Library fashion shop

When it comes right down to retail shopping, the very essence of exceptional marketing depends on remarkable services as well as engaging experiences. Themed shopping experiences is one way to leave a strong impression for your clientele. The fact that a lot of designer and luxury boutiques splurge on creative retail displays and pop-up shop marketing campaigns, is a clear sign that this is an opportunity that should not be missed. Sonia Rykiel’s recent opening of their store in Aoyama, Tokyo, epitomises the significance of such classic retail experiences. Their library-themed store packs a really eye catching interior, splash with red and generous shelves of books from the floor right up to the ceiling. And mind you, these are not just wallpaper printed art executions, but real use of props to simulate the theme desired. It all started from Paris where the retail experience centred around the origins of the Left Bank and the concept was later brought globally across the different Rykiel stores. For the A/W 2015 collection, the stores will now feature works from André Saraïva and Daniela Andrier, whom the latter curated an exclusive fragrance for the brand.

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Live billboards

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I have always wanted to create an outdoor activation like this. Ikea has recently came up with an interesting billboard advertisement where they feature real actors inside their billboards. We see the actors going about their usual daily routines in the public, while being featured inside actual billboard. This was done up in Gare St Lazare station in Paris, France. The ‘live billboard’ is erected a few feet above ground level but were a comfortable gaze from eye level. The result is an extremely attention seeking feature garnering the likes of the public. Of course, it comes natural with voyeuristic attention. Ikea’s message was a straight and blatant one: “At last a bathroom that rises above the rest.”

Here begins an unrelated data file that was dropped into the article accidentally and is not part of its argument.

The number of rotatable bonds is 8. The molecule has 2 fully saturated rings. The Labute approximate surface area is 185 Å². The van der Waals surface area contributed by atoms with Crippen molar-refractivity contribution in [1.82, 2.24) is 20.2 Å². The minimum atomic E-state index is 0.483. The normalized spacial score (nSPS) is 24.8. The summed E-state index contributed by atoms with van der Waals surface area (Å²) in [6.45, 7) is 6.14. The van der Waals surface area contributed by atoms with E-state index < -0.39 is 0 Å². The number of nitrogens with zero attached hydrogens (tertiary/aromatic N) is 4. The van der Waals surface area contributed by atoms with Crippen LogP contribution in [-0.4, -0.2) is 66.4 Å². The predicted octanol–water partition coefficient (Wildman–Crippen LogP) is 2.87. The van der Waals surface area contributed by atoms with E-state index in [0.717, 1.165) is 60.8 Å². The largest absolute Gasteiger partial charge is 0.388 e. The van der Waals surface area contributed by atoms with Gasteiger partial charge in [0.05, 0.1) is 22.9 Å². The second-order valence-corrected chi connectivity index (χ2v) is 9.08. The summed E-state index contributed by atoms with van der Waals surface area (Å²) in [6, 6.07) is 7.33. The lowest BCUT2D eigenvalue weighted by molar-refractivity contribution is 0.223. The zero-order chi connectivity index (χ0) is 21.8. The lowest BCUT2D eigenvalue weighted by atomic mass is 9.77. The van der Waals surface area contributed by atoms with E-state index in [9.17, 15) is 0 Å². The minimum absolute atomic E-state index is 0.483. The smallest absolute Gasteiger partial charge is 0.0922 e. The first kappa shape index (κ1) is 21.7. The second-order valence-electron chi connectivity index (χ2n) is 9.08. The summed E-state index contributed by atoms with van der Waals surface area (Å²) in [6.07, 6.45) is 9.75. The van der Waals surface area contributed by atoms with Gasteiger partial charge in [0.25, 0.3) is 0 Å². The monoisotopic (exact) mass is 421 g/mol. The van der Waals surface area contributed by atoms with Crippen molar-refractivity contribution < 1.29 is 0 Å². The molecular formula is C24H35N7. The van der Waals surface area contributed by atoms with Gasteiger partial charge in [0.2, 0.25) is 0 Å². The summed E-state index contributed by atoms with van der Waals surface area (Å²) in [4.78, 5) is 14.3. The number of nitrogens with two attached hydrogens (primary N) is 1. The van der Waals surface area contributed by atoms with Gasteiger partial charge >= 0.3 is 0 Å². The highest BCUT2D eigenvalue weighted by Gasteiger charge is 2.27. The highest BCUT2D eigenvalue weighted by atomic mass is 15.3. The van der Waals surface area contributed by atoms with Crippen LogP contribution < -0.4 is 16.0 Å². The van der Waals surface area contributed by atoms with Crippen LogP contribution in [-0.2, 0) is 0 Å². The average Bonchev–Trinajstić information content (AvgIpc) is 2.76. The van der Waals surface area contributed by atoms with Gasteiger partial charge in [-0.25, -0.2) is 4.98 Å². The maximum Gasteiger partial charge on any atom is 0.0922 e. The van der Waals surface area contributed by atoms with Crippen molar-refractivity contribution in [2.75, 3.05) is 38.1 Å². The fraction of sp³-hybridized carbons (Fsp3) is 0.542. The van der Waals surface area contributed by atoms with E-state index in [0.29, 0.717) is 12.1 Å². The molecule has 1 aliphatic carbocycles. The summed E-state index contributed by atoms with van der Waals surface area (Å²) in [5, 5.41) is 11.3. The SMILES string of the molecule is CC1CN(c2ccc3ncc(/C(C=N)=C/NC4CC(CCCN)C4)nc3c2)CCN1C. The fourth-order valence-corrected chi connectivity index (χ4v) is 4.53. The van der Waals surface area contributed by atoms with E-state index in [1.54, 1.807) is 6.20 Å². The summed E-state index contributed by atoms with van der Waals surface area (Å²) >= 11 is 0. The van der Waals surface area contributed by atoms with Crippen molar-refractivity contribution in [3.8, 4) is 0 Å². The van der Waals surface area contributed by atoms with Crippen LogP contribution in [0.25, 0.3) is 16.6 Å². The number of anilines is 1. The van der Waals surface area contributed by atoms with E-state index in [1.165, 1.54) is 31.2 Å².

Be a part of fun

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Most of you would have realize a lot of creative marketing campaigns for video games revolves around a rather passive form of communication like posters, banners and magazine articles. It used to be effective and one of the best ways to market a video game was through interesting write ups on tech magazines by “video game gurus” or launching ads with beautiful game cover designs tactically placed across the country on billboards or little posters at video game shops. These days, with the massive proliferation of rich content in the game industry, it is absolutely necessary to craft an experience rather than communicate one. Sid Lee and Ubisoft has recently came up with a project for “Assassin’s Creed IV: Black Flag.” The marketing campaign drives across their communications through online and offline. Fans were asked to log on to a site, where they would see an artwork created by artists from L’Ecole Nationale des Beaux Arts in Paris. You see a really detailed painting of a fighting scene somewhat in the era of the “Age of Piracy” along the timeline where the video game is set to be.

The interactive aspect of the campaign requires users to use their webcams and have their faces placed on the characters within the painting, and the most popular faces would be featured as part of the painting. To sweeten the deal, it is said to have their faces painted on as part of the actual piece of art to be displayed in Le Musee de la Marine this November. Again, we are witnessing a creative way of engaging consumers by getting them to be part of the marketing campaign. Naturally, we would expect social and other online media to be tagging along. Great work.

Scrabble Time!

Everyone that I know of had played Scrabble and would love this game. If it is simply just the usual word puzzle game with friends, I guess that wouldn’t bring much social attention. Scrabble had recently did this very interesting campaign of getting you to literally win Scrabble time. With Scrabble Wi-Fi, you can challenge the game and stand to win free Wi-Fi minutes at locations where there isn’t any Wi-Fi! Interesting enough Scrabble had several well equipped vans with portable Wi-Fi connections and had them dispersed around Paris to places which people had problems with the internet connections. This is definitely one way to get people to start playing your game! A great idea that adds value to people’s lives at the same time allowing the brand’s presence to grow. Wonderful and creative work here.